I first became aware of my fat when I was two. Yes, I think that awareness came first, that moment when a blob of fat jiggled into memory, unblocking Jungian canals of prehistory.
It was only after fat-consciousness that I became aware of me as an entity in and of itself. In an instant, I went from nothingness to a wiggling amoeba to a suddenly complete human being sitting on a horse on a merry-go-round.
My breath caught me by surprise, almost as if someone had jumped from behind and frightened me into existence.
Colors, sounds, smells, touch, and taste flooding my body. Feelings– wild and random and terrifying, like a sea of voices screaming in tongues, pushing me under.
I can’t breathe!
Then, something–someone?–moving through the canals of my brain– organizing, filing, and deleting.
I wasn’t feeling dizzy as the merry-go-round spun around and my horse pumped up and down, like a wave ebbing and flowing and ebbing and flowing....Carrousel music! David Rose’s “The Stripper.” Yes, I’m quite sure of the Da-Da-Dah, DAH, Dah, Da, da!, but I couldn’t know that then. But the memory knows what it knows.
Around and around and around we went, and something comfortable, a huge pink amoeba with red hair and three chins that jiggled, laughed, leaped onto the carrousel, latched onto a pole, and hopped side-saddle onto a horned horse. The platform sagged and groaned, but, still, we kept whirling around and around, this new presence singing from the depth of its guts, its words grooving into memory, “You can’t love me, I’m big and fat,” to the carrousel music.
The amoeba climbed off the horse, and leaped from the platform, disappearing beyond.
Where are you?
It was almost as if the merry-go-round were stationary and the rest of the world were spinning out of control; all I could see on the outside was a spin-art menage of people, tents, balloons, vivid colors curving around and around, enfolding me.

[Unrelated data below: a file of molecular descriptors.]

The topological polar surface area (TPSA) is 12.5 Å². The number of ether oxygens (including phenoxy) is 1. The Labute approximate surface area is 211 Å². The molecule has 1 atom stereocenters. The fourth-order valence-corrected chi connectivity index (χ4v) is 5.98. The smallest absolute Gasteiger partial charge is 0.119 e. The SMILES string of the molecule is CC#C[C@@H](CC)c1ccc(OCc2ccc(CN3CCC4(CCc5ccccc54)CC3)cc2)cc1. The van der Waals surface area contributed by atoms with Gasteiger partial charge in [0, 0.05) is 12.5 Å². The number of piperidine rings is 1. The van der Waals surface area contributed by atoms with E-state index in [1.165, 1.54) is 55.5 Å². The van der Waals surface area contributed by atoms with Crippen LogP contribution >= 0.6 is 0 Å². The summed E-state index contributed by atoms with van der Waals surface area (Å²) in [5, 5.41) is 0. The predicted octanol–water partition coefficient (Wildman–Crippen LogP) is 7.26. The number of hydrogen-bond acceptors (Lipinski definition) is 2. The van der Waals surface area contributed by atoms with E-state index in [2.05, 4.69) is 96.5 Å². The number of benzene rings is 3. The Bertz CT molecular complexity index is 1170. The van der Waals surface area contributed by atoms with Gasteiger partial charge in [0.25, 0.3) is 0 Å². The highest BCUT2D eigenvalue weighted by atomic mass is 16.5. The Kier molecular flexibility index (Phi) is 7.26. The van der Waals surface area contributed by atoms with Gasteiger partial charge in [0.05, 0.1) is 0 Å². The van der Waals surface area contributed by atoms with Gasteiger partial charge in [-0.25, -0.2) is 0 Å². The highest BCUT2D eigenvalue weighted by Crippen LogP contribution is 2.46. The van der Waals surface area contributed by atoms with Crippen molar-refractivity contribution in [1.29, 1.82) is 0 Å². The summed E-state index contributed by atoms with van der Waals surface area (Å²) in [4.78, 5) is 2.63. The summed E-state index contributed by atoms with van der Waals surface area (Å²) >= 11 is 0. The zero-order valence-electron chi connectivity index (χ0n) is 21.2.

More color! Yet that blur was confusing, my world was here, and I was not yet ready for the beyond. Someday, I would find it, my amoeba.
I barely had language, but one word was all I needed:
I remember the awe of touching my cheek and feeling something elastic there, something soft and warm, something giving way gently to my fingers, something that, in turn, mirrored my touch.
What is it?
Then I noticed my legs. Again, a warm, elastic surface, but when I touched my leg, I could now see, for an instant, a white circle as the pink gave way to my finger. That is when I saw a fold in my leg, just below the thigh. It was just a curiosity, a place where I could poke my finger, a place where the skin could hold the tip of my finger captive. I liked this place, it felt real, somewhere I could hold onto without pinching and hurting, for the flat places of my new self pinched when I tried holding onto them. This fold, then, became my comfortable spot.
And then I noticed a surface unlike the pink one: my sun suit. The suit, yellow with brown and purple dots, ballooned at the belly. I patted this surface, but it was different; indifferent might be a better word, for it felt rough, flimsy, cool, and it didn’t mirror my touch–no me on me. Yet, it was obviously a part of me, and it too had folds like the ones in my leg.
This was very puzzling.
Then I noticed the horse beneath me.
Is this me?
What was me, anyway? When I touched the creases in its head, I recoiled: it was inelastic, cool, uncomfortable. Not me.
I began to get an inkling that when I touched some things, they were not feeling back, that some surfaces existed independently of me, and I was afraid. Then I noticed something familiar sitting in a sidecar next to my horse, its hands in its lap, my mother? She wore black. Her blunt-cut platinum hair blew stiffly in the wind.
I kept my eyes on her.
One other in an ocean of otherness.
She was now my other, an other who could stand up and walk away from me. I started to cry. She cooed something back to me, and I felt a little better, but not entirely. I still had a vague fear she could leave me on the horse, for–since I couldn’t remember getting on–I had no idea how to get off the merry-go-round.
More soothing sounds. When I was sure my other wasn’t going to leave me, I wanted to know more about this other otherness, to know why I was.
For an eternity, I spun around and around and around and around, fat-consciousness coursing through prehistorical tributaries, my other now a certainty.
The last certainty I would ever know.
For more, go to Quillery Press_________________________________
What Happens When the Fat Lady Sings, copyright 1992-present by Jennifer Semple Siegel, may not be reposted or republished without permission from the author.